A California law defining app-based drivers as independent contractors is unconstitutional, a judge ruled Friday.
It’s a blow to delivery and ridesharing companies like DoorDash and Uber, which contributed more than $ 200 million in support of Proposition 22, making it the most expensive electoral effort in the state’s history. California voters approved the measure in November.
The law shielded gig firms from an existing law, AB 5, which would have forced them to reclassify their workers as employees with full protection and full scope. Under Prop 22 they can still treat drivers as independent contractors with some additional benefits.
However, Alameda County Superior Court Judge Frank Roesch ruled Friday that the law was unconstitutional as it restricts the legislature’s power to extend workers’ compensation claims to app-based drivers. The judge highlighted an “unusual provision” in Prop 22 that requires seven eighths of the Legislature to approve any changes.
A group supported by DoorDash and Uber said the ruling was scheduled to be appealed immediately.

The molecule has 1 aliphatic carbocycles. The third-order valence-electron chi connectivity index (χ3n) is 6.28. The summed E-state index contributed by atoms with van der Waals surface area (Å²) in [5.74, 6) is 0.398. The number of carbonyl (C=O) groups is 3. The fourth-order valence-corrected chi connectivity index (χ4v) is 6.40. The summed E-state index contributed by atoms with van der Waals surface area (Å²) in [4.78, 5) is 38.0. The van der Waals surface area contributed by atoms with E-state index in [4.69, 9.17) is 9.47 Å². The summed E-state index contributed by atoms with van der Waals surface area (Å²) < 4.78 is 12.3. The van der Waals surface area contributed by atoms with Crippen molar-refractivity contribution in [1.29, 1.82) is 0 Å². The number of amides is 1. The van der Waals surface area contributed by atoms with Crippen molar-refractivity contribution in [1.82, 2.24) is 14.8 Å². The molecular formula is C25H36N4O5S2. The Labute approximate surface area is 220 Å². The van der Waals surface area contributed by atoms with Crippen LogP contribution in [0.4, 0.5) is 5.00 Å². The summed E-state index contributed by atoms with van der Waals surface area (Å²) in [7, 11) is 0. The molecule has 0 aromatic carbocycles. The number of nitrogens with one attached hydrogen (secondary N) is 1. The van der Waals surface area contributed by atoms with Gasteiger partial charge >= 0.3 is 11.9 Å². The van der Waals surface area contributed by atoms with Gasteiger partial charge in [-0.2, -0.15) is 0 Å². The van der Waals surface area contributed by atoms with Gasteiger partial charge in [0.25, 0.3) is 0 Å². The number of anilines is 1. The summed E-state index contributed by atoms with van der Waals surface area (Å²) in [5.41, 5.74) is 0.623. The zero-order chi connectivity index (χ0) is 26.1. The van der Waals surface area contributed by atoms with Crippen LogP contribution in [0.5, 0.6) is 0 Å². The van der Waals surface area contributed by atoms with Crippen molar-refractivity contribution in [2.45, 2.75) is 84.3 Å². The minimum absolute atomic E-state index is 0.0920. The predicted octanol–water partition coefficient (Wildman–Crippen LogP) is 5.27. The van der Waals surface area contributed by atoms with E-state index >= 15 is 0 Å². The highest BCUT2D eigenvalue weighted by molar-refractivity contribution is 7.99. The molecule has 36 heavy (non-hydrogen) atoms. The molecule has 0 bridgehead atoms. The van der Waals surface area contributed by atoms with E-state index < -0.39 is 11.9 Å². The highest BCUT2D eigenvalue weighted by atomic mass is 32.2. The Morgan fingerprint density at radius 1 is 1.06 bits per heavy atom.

“This outrageous decision is an affront to the overwhelming majority of California voters who passed Prop 22,” said Geoff Vetter, spokesman for the Protect App-Based Drivers & Services Coalition, in a statement.
The appeal will overturn the judgment and leave Prop 22 in place until the process is completed, he said.
The lawsuit was filed in the California Supreme Court in January by the Service Employees International Union, three app-based drivers, and a consumer.
“Judge Roesch’s decision today to put down Proposition 22 couldn’t be clearer: The gig industry-funded voting initiative was unconstitutional and therefore unenforceable,” said Bob Schoonover, president of the SEIU’s California State Council, in a statement. “For two years now, motorists have been saying that democracy cannot be bought. And today’s decision proves them right.”
The fate of Proposition 22 is likely to affect restaurants that rely on third-party delivery drivers. Proponents of the election warned that switching from drivers to full-time workers would make delivery more expensive, which would ultimately harm restaurants. Opponents said it would help restaurants by creating a more reliable workforce and encouraging customers to patronize restaurants in ways other than pickup.